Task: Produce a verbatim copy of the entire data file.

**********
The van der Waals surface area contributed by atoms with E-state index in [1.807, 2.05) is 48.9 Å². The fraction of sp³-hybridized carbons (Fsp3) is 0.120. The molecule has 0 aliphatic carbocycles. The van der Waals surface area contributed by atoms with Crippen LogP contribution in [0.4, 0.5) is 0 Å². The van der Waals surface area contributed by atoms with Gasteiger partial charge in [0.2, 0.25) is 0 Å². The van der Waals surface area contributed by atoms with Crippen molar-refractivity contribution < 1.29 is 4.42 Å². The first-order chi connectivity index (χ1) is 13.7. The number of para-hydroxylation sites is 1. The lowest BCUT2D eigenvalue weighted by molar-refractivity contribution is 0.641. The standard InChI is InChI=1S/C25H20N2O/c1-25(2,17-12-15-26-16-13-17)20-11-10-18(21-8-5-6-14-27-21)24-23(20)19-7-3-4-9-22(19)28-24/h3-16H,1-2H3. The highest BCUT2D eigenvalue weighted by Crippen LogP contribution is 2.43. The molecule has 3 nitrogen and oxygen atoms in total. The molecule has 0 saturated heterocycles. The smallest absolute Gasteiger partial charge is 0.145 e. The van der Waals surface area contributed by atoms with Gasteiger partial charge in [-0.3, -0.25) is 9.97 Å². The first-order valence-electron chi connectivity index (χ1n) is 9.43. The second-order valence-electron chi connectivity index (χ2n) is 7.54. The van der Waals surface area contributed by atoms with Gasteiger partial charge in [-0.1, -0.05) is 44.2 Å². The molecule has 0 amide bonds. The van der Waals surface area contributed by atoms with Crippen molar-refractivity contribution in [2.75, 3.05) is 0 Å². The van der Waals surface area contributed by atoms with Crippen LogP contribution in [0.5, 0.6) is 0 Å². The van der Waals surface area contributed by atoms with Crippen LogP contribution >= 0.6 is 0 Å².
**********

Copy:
The van der Waals surface area contributed by atoms with E-state index in [1.807, 2.05) is 48.9 Å². The fraction of sp³-hybridized carbons (Fsp3) is 0.120. The molecule has 0 aliphatic carbocycles. The van der Waals surface area contributed by atoms with Crippen LogP contribution in [0.4, 0.5) is 0 Å². The van der Waals surface area contributed by atoms with Gasteiger partial charge in [0.2, 0.25) is 0 Å². The van der Waals surface area contributed by atoms with Crippen molar-refractivity contribution < 1.29 is 4.42 Å². The first-order chi connectivity index (χ1) is 13.7. The number of para-hydroxylation sites is 1. The lowest BCUT2D eigenvalue weighted by molar-refractivity contribution is 0.641. The standard InChI is InChI=1S/C25H20N2O/c1-25(2,17-12-15-26-16-13-17)20-11-10-18(21-8-5-6-14-27-21)24-23(20)19-7-3-4-9-22(19)28-24/h3-16H,1-2H3. The highest BCUT2D eigenvalue weighted by Crippen LogP contribution is 2.43. The molecule has 3 nitrogen and oxygen atoms in total. The molecule has 0 saturated heterocycles. The smallest absolute Gasteiger partial charge is 0.145 e. The van der Waals surface area contributed by atoms with Gasteiger partial charge in [-0.3, -0.25) is 9.97 Å². The first-order valence-electron chi connectivity index (χ1n) is 9.43. The second-order valence-electron chi connectivity index (χ2n) is 7.54. The van der Waals surface area contributed by atoms with Gasteiger partial charge in [-0.1, -0.05) is 44.2 Å². The molecule has 0 amide bonds. The van der Waals surface area contributed by atoms with Crippen molar-refractivity contribution in [2.75, 3.05) is 0 Å². The van der Waals surface area contributed by atoms with Crippen LogP contribution in [0.5, 0.6) is 0 Å². The van der Waals surface area contributed by atoms with Crippen LogP contribution >= 0.6 is 0 Å².